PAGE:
South Africa and the European Union: moving beyond asymmetry

Photo © European Union
The President of the European Council, Herman Van Rompuy, the President of the Republic of South Africa, Jacob Zuma, and the President of the European Commission, José Manuel Barroso, meeting at the 5th EU-South Africa Summit last year. The 6th EU-South Africa Summit takes place on 18 July 2013.

Since the dawn of democracy in South Africa, and the conclusion of the Trade, Development and Cooperation Agreement (TDCA) in 1999, the relationship between South Africa and the European Union has grown incrementally to reach the level of a strategic partnership in 2007.

The strategic partnership is built on two strands: enhanced political dialogue and cooperation on regional, African and global affairs; and stronger cooperation in economic and social sectors.

While enhanced political dialogue is the cornerstone for cooperation, including shared values such as democracy, human rights, peace and security, the partnership has also been consolidated over the past 13 years along economic lines. Trade between South Africa and the EU amounted to 39 billion euros in 2010, with more than 50% of the country’s exports to the EU being processed and semi-processed goods. Moreover, South Africa is the EU’s 13th largest trading partner, reflecting that South Africa accounts for a third of Sub-Saharan Africa’s Gross Domestic Product (GDP). It also explains in part why SA is the only country in Sub-Saharan Africa whose relations with the EU are at the level of a strategic partnership, although the EU has also identified Nigeria as a possible strategic partner.

Within the umbrella framework of the Mogobagoba Dialogue, which includes the Joint Cooperation Council, Ministerial Troika meetings and regular summits, a high level EU-delegation under the leadership Herman van Rompuy and José Manuel Barroso will visit South Africa this week for the 6th SA-EU Summit on Thursday, 18 July 2013.

The multilevel discussions have a strong domestic emphasis and will focus on mutually beneficial economic growth, investment and the continuation of EU development assistance, which amounts in the current EU financial framework (2007-13) to €980 million, with an additional €900 million from the European Investment Bank. But South African policy-makers should use the summit to push for EU policy-adaptation in the interests of South Africa’s African agenda.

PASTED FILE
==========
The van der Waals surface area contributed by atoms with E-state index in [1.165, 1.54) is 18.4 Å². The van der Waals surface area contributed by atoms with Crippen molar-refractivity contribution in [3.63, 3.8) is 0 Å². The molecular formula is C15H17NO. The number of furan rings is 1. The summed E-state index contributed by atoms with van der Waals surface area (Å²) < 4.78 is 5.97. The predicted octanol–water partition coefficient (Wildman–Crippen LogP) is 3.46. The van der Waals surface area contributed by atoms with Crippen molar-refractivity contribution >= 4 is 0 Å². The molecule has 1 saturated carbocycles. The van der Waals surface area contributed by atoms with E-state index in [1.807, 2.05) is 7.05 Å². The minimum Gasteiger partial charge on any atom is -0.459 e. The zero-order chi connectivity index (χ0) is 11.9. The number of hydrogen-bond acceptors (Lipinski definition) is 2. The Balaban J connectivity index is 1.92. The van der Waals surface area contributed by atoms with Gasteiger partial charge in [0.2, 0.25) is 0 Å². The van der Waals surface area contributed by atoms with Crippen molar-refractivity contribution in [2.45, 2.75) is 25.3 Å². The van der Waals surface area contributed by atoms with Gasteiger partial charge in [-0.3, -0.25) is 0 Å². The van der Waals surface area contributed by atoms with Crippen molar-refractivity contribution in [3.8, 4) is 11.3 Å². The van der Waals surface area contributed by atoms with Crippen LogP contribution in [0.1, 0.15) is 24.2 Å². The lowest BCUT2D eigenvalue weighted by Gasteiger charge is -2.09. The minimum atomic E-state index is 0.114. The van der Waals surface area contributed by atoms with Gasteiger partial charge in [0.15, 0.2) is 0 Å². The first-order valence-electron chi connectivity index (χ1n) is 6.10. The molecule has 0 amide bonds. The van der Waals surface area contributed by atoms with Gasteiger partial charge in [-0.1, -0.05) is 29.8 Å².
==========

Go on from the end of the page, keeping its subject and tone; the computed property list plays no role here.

What the two partners want from each other

The summit theme: ‘Job Creation Through Inward Investment’ is apt and captures the urgency with which both South Africa and the EU would like to deal with some of their economic difficulties, especially around job creation. For South Africa, the summit provides an opportunity for the country to re-assert itself as a safe investment destination, notwithstanding the tensions that have beset various sectors of the economy, including mining and agriculture.

However, the decision by the South African government not to renew the Bilateral Investment Treaties (BITs) with Spain, Luxembourg and Belgium last year, will no doubt feature in the discussions. South Africa has indicated that it would like to table investment legislation, which would provide it with the policy space that it feels is being restricted by individual BITs. The EU on the other hand sees the non-renewal of the BITs as an emerging protectionism on South Africa’s part.

There is expected to be broad convergence on what needs to be done to promote job creation, economic growth, investment and skills. The 2012 summit created various platforms, including the EU-SA business forum, while the EU-South Africa Forum on Human Rights had its inaugural meeting in May 2013.

The partnership could certainly be more ambitious on how the two entities should bridge the gap on Africa’s challenges, including trade, democracy, peace and security on the continent. Both partners need each other in order to advance their respective agendas in these domains. To construct a shared agenda, South Africa and the European Union should revisit the motivations that undergirded the strategic partnership in 2007. When South Africa and the EU upgraded their partnership to a strategic level, the EU was a confident supranational institution and policy entrepreneur, consolidating a stronger role in diverse areas including trade and security.